The user has entered data into the system and expects to receive feedback on the result of that submission.
- Use when you want to provide feedback to the user upon submitting content to your site.
- Use when you want to notify your users about errors that happened during form submission.
- Use when you want to let your users know that everything went as planned upon content submission.
When users submit content to your site via forms, errors in the are bound to happen from time to time. The goal of this pattern is to improve the user experience by minimizing input errors.
A paradigm called data validation is well suited for catching errors at the time of submitting a form. A common way to tell if data validates is to set up rules for each input field in the form. The data entered must pass these rules to be considered valid. Such validation rules can be:
- Validate presence of content – at least some content must be entered
- Validate exclusion of content – prohibited values – for instance inserting ‘admin’ as username
- Validate inclusion of content – data must contain certain data or must be within a certain range
- Validate acceptance (of for instance terms of service) – often with a checkbox
- Validate confirmation – two input fields needs to match – seen with for instance passwords
- Validate format – an email for instance needs an ‘@’ sign and a number of dots
- for instance that the user must be above 18 year of age.
- Validate length – A password must in many cases be at least 6 characters long.
- Validate uniqueness – Many systems only allow one user with a given username
If the data submitted by the user validates, it is good practice to let the user know that everything went as planned. Even better, redirect the user to a page, where he or she can see the newly submitted content in a context.
However, if the data submitted by the user does not validate, an error message should be presented to the user explaining how to correct the data and request for a re-submit. Such an error message should explain that:
- An error has occurred. Display box at the top of the page (so that the user does not need to scroll the page to find out that an error occurred), preferably colored red to signal an error.
- Where the error occurred. This can be done by listing the fields that caused the error in the error message, as well as highlighting the fields (by changing their colors) that caused the error.
- How the error can be repaired. Provide information on what needs to be different in order for the field to validate. This can either be listed in the top error box or directly next to the field causing the error.
The visual representation of the input feedback should correspond with the message you want to give. If the submission went successfully, consider letting the user know in a green box. If the message is neutral, a color often used is yellow. If something went wrong, red is often used. But beware – red means danger – is the user experiencing a dangerous situation?
As the user fills out a form on a web page, he or she is conducting the process of converting mental data structured in one way to a written form structured in another way. As all humans do not think alike, we are bound to enter the data in different ways as we try to convert our individually structured data to a shared structure defined by the system.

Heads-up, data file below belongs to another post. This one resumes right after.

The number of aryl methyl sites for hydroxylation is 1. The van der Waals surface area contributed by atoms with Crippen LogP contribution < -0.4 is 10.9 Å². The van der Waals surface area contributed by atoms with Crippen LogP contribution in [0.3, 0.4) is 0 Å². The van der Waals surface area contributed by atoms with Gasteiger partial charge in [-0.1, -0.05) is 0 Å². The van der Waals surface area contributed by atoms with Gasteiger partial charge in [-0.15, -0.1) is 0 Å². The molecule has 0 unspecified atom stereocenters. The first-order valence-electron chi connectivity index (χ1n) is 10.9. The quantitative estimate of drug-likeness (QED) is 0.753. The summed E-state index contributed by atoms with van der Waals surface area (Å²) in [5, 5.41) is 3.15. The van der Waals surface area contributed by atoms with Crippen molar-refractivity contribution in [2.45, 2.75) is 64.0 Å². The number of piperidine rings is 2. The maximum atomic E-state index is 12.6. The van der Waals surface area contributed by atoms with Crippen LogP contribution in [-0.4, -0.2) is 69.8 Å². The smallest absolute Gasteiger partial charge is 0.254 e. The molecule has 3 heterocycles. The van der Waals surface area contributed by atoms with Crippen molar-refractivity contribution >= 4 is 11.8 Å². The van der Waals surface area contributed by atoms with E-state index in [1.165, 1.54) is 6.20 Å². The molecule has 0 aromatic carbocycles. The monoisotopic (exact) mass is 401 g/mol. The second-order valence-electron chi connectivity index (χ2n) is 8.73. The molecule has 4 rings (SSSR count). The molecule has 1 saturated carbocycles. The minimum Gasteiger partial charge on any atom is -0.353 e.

Data entered in web forms is prone to contain errors, which we must be prepared for in our design. The user must be made aware of the fact that the data entered did not match the structure that we designed for. Using visually distinct feedback notices, the user will be made aware of such errors and how to correct them.
It can be argued that you should focus more on preventing errors before the user submits his or her data than on providing a good error message after data has been submitted. Consider constraining input with select boxes.
Consider the language of your error messages, as these may have an emotional impact on your users. What tone of voice is appropriate for your users?
Provide clear feedback after every action
Users will feel more confident and informed when they receive feedback from the system. Feedback includes notifications, dialog message boxes, colored or disabled buttons, loading animations, inline alerts, tooltips, hover effects and so on. Bridge the gap created between performing an action and evaluation of the system after an action.
More examples of the Input Feedback pattern See all 19 example screenshots
User Interface Design Patterns
Jasper Kennis on Mar 20, 2008
A great method, witch I think works best if you use both a warning at the top of the form, and one at the “breaking point” location, so that the user is quickly attended somethings wrong, and can then easily find where he’s made his mistake.
satyashish on May 22, 2008
I always come across this dilemma: Inline vs modal pop-up message box. In which context we should use each of them.
Pls provide a Pattern for the modal window message/ error message.
Mohammed Alaa on Jun 20, 2008
i like the idea of linked in and i love the inline validation method
thanks for sharing your information,
Michael Parenteau on Sep 03, 2009
I just re-read the article and use cases… because I would think that LinkedIn is hip to the as input fields are entered & out-of-focus validation. It says:
“Use when you want to notice your users about errors that happened during form submission.”
However, it then also says, “Upon Submission”…
What is being covered here? I guess I am not clear as to what is being said.
web design egypt on Nov 09, 2009
yeah Michael .. I am tottaly agree with you